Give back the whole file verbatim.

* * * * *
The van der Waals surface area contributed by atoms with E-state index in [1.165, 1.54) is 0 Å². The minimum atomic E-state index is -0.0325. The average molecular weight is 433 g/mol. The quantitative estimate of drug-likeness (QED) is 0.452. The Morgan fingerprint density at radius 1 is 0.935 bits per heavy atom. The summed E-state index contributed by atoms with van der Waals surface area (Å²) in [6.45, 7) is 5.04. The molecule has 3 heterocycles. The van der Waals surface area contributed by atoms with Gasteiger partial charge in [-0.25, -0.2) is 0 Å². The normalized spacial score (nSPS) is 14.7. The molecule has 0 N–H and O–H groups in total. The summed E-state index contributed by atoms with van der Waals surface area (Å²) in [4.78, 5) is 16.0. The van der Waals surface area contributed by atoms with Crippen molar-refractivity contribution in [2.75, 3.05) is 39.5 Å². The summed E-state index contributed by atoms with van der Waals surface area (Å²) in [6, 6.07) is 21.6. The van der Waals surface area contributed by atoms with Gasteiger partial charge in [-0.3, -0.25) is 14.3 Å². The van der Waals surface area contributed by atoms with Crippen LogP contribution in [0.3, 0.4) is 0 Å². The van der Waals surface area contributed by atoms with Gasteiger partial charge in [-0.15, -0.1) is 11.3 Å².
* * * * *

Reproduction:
The van der Waals surface area contributed by atoms with E-state index in [1.165, 1.54) is 0 Å². The minimum atomic E-state index is -0.0325. The average molecular weight is 433 g/mol. The quantitative estimate of drug-likeness (QED) is 0.452. The Morgan fingerprint density at radius 1 is 0.935 bits per heavy atom. The summed E-state index contributed by atoms with van der Waals surface area (Å²) in [6.45, 7) is 5.04. The molecule has 3 heterocycles. The van der Waals surface area contributed by atoms with Gasteiger partial charge in [-0.25, -0.2) is 0 Å². The normalized spacial score (nSPS) is 14.7. The molecule has 0 N–H and O–H groups in total. The summed E-state index contributed by atoms with van der Waals surface area (Å²) in [4.78, 5) is 16.0. The van der Waals surface area contributed by atoms with Crippen molar-refractivity contribution in [2.75, 3.05) is 39.5 Å². The summed E-state index contributed by atoms with van der Waals surface area (Å²) in [6, 6.07) is 21.6. The van der Waals surface area contributed by atoms with Gasteiger partial charge in [-0.3, -0.25) is 14.3 Å². The van der Waals surface area contributed by atoms with Crippen LogP contribution in [0.3, 0.4) is 0 Å². The van der Waals surface area contributed by atoms with Gasteiger partial charge in [-0.15, -0.1) is 11.3 Å².